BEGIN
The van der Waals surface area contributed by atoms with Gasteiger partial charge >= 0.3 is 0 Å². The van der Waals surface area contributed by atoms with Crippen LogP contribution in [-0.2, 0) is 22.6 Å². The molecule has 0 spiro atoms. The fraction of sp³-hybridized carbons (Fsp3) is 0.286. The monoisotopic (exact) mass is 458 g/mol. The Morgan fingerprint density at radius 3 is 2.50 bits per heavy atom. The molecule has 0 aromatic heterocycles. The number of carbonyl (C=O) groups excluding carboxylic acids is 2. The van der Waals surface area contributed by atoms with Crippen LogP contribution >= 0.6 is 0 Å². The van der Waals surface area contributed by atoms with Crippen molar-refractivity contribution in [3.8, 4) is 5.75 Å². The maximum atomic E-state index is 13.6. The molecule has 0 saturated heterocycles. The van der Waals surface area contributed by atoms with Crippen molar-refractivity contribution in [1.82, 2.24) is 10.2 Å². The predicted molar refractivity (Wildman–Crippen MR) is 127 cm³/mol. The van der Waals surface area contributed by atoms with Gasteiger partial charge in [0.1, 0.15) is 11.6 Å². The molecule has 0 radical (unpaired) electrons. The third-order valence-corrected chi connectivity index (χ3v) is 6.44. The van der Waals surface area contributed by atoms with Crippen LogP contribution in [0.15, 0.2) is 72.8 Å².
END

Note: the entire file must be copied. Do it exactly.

The van der Waals surface area contributed by atoms with Gasteiger partial charge >= 0.3 is 0 Å². The van der Waals surface area contributed by atoms with Crippen LogP contribution in [-0.2, 0) is 22.6 Å². The molecule has 0 spiro atoms. The fraction of sp³-hybridized carbons (Fsp3) is 0.286. The monoisotopic (exact) mass is 458 g/mol. The Morgan fingerprint density at radius 3 is 2.50 bits per heavy atom. The molecule has 0 aromatic heterocycles. The number of carbonyl (C=O) groups excluding carboxylic acids is 2. The van der Waals surface area contributed by atoms with Crippen LogP contribution >= 0.6 is 0 Å². The van der Waals surface area contributed by atoms with Crippen molar-refractivity contribution in [3.8, 4) is 5.75 Å². The maximum atomic E-state index is 13.6. The molecule has 0 saturated heterocycles. The van der Waals surface area contributed by atoms with Crippen molar-refractivity contribution in [1.82, 2.24) is 10.2 Å². The predicted molar refractivity (Wildman–Crippen MR) is 127 cm³/mol. The van der Waals surface area contributed by atoms with Gasteiger partial charge in [0.1, 0.15) is 11.6 Å². The molecule has 0 radical (unpaired) electrons. The third-order valence-corrected chi connectivity index (χ3v) is 6.44. The van der Waals surface area contributed by atoms with Crippen LogP contribution in [0.15, 0.2) is 72.8 Å².